The Marriage of Heaven and Hell emphasizes this theme of self-imprisonment and presents a process of self-liberation through the development of a kind of double vision. The work is a parodic examination of Christian theology from Hell’s point of view, in which Blake identifies Heaven with repressive Reason and Hell with Energy, the source of all poetic inspiration. The text proceeds by a series of dialogical movements as Blake plays with oppositions and double meanings and has his characters, both angelic and demonic, debate their respective positions, with the devils steadily maintaining the upper hand. The text culminates in the final “Song of Liberty,” is which Blake gives us a final celebratory vision of divine energy released from its state of repression, enabling the liberated human being to experience a world where “every thing that lives is Holy” (27). Though the narrative is full of the fantastic creatures of Heaven and Hell, the result is a remarkably human-centered theology: one that affirms that “All deities reside in the human breast” (11) and “those who envy or calumniate great men hate God; for there is no other God” (22).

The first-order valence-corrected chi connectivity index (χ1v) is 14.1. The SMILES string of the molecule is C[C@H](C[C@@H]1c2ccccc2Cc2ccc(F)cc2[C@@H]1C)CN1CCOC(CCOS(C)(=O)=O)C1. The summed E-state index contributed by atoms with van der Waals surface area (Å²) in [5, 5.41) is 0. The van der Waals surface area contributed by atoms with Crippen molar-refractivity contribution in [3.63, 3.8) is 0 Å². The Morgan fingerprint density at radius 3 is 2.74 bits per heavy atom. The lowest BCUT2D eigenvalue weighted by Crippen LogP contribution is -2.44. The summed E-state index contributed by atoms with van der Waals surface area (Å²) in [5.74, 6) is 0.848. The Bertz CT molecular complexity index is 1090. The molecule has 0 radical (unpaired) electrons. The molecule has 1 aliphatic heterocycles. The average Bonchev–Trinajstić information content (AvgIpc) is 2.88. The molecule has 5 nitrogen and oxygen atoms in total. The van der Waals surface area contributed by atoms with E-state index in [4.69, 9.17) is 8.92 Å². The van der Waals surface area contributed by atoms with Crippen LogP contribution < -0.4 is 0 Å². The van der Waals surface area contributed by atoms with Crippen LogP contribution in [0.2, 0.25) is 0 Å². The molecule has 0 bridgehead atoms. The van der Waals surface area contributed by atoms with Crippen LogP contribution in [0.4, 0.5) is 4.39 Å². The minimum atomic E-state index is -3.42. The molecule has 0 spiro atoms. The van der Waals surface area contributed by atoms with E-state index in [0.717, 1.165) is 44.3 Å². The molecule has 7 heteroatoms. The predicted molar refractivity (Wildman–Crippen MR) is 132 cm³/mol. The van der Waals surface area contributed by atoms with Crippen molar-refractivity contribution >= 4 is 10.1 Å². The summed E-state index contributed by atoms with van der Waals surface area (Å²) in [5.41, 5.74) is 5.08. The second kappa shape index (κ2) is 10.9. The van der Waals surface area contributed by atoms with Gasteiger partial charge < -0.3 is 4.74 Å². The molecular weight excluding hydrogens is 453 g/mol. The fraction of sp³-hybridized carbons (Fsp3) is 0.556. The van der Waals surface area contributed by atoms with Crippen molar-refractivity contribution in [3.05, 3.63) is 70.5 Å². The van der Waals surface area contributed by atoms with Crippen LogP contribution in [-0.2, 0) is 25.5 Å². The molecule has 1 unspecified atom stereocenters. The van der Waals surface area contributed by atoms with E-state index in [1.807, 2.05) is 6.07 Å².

As John Howard points out in Infernal Poetics, the frontispiece illustrates the complexity with which Blake navigates duality in Marriage. Although Heaven (on the upper half of the page) and Hell (on the lower) are joined, their edges blurring into each other, it is notable that the creatures living within each realm have no contact with the creatures of the other. Howard suggests that just as Heaven and Hell are opposed, the figures moving about represent contraries within each realm. Thus, the cover illustrates Blake’s initial position on the properties of Heaven and Hell, which illustrates “marriage” in a slightly different sense: the “marriages” belonging to Heaven and those belonging to Hell. In Hell, we observe joyfully coupling figures, perhaps symbolizing (as Howard suggests) energies joining “freely and equally” with “no domination or delusion” (69). At the upper half of the page, however, the figures are more restrained – the couple on the left seems to be chastely taking a stroll, while another figure engages in what Howard sees as “serenading” but which I read instead as a posture of grief, perhaps over a lost or unresponsive love. (Though the print is unclear, there may be a figure sitting at the base of the tree at the far right – a woman with her back turned.) The differing meanings of “marriage” in the two realms may suggest Blake’s own double perception of the matter as well as illustrate the way the free energies of Hell are repressed and restrained when they enter Heaven’s realm of Reason. G.E. Bentley, Jr.’s description of Blake’s happy and sexually liberated marriage resonates with the erotic images of Hell on the cover of Marriage, while the undemonstrative pairings of Heaven may represent the time’s common convention of arranged and loveless marriages.